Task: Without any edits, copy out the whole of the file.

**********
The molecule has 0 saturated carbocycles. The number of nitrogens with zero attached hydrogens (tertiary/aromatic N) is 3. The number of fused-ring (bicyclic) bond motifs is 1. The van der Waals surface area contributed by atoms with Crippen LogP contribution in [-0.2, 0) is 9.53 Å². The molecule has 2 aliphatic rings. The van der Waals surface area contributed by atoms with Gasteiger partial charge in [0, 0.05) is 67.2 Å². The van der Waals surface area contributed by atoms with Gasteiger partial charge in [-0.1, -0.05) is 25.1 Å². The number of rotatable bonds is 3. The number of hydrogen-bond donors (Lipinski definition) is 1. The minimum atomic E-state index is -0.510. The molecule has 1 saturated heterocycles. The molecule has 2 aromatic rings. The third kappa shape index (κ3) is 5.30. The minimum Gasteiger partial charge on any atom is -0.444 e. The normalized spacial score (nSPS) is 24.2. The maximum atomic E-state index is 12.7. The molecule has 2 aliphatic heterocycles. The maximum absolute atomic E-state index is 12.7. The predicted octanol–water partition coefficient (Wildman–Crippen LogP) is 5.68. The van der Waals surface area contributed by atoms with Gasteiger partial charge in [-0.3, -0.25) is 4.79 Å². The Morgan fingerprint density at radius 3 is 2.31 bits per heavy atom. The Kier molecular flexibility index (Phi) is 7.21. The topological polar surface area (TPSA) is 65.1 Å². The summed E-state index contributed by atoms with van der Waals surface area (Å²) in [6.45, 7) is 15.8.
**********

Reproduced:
The molecule has 0 saturated carbocycles. The number of nitrogens with zero attached hydrogens (tertiary/aromatic N) is 3. The number of fused-ring (bicyclic) bond motifs is 1. The van der Waals surface area contributed by atoms with Crippen LogP contribution in [-0.2, 0) is 9.53 Å². The molecule has 2 aliphatic rings. The van der Waals surface area contributed by atoms with Gasteiger partial charge in [0, 0.05) is 67.2 Å². The van der Waals surface area contributed by atoms with Gasteiger partial charge in [-0.1, -0.05) is 25.1 Å². The number of rotatable bonds is 3. The number of hydrogen-bond donors (Lipinski definition) is 1. The minimum atomic E-state index is -0.510. The molecule has 1 saturated heterocycles. The molecule has 2 aromatic rings. The third kappa shape index (κ3) is 5.30. The minimum Gasteiger partial charge on any atom is -0.444 e. The normalized spacial score (nSPS) is 24.2. The maximum atomic E-state index is 12.7. The molecule has 2 aliphatic heterocycles. The maximum absolute atomic E-state index is 12.7. The predicted octanol–water partition coefficient (Wildman–Crippen LogP) is 5.68. The van der Waals surface area contributed by atoms with Gasteiger partial charge in [-0.3, -0.25) is 4.79 Å². The Morgan fingerprint density at radius 3 is 2.31 bits per heavy atom. The Kier molecular flexibility index (Phi) is 7.21. The topological polar surface area (TPSA) is 65.1 Å². The summed E-state index contributed by atoms with van der Waals surface area (Å²) in [6.45, 7) is 15.8.